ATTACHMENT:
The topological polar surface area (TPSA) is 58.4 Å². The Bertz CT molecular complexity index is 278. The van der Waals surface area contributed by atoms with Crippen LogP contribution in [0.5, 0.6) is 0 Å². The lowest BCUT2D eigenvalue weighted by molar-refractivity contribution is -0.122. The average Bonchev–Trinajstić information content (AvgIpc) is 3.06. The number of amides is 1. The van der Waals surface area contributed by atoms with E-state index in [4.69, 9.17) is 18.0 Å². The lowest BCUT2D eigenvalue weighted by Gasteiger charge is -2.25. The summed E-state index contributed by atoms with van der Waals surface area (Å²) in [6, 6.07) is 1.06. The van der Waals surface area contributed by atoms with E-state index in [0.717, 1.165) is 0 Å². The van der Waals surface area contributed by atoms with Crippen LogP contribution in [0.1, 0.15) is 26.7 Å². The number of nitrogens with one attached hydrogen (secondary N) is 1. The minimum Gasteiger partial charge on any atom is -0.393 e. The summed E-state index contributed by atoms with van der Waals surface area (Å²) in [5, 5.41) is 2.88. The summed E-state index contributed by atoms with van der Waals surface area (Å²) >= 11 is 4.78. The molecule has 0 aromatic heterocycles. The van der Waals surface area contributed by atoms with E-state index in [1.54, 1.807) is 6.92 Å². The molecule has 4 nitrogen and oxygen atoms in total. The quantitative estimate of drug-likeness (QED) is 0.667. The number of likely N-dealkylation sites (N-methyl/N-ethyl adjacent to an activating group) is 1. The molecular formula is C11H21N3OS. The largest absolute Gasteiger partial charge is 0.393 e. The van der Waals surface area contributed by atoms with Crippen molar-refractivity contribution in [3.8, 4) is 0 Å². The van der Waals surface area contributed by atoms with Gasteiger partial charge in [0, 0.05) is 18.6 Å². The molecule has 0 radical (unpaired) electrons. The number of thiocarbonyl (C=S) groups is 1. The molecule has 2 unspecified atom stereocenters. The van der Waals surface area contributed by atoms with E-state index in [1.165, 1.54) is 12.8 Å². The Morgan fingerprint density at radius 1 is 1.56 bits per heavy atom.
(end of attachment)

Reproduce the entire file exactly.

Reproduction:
The topological polar surface area (TPSA) is 58.4 Å². The Bertz CT molecular complexity index is 278. The van der Waals surface area contributed by atoms with Crippen LogP contribution in [0.5, 0.6) is 0 Å². The lowest BCUT2D eigenvalue weighted by molar-refractivity contribution is -0.122. The average Bonchev–Trinajstić information content (AvgIpc) is 3.06. The number of amides is 1. The van der Waals surface area contributed by atoms with E-state index in [4.69, 9.17) is 18.0 Å². The lowest BCUT2D eigenvalue weighted by Gasteiger charge is -2.25. The summed E-state index contributed by atoms with van der Waals surface area (Å²) in [6, 6.07) is 1.06. The van der Waals surface area contributed by atoms with E-state index in [0.717, 1.165) is 0 Å². The van der Waals surface area contributed by atoms with Crippen LogP contribution in [0.1, 0.15) is 26.7 Å². The number of nitrogens with one attached hydrogen (secondary N) is 1. The minimum Gasteiger partial charge on any atom is -0.393 e. The summed E-state index contributed by atoms with van der Waals surface area (Å²) in [5, 5.41) is 2.88. The summed E-state index contributed by atoms with van der Waals surface area (Å²) >= 11 is 4.78. The molecule has 0 aromatic heterocycles. The van der Waals surface area contributed by atoms with E-state index in [1.54, 1.807) is 6.92 Å². The molecule has 4 nitrogen and oxygen atoms in total. The quantitative estimate of drug-likeness (QED) is 0.667. The number of likely N-dealkylation sites (N-methyl/N-ethyl adjacent to an activating group) is 1. The molecular formula is C11H21N3OS. The largest absolute Gasteiger partial charge is 0.393 e. The van der Waals surface area contributed by atoms with Crippen molar-refractivity contribution in [3.8, 4) is 0 Å². The van der Waals surface area contributed by atoms with Gasteiger partial charge in [0, 0.05) is 18.6 Å². The molecule has 0 radical (unpaired) electrons. The number of thiocarbonyl (C=S) groups is 1. The molecule has 2 unspecified atom stereocenters. The van der Waals surface area contributed by atoms with E-state index in [1.165, 1.54) is 12.8 Å². The Morgan fingerprint density at radius 1 is 1.56 bits per heavy atom.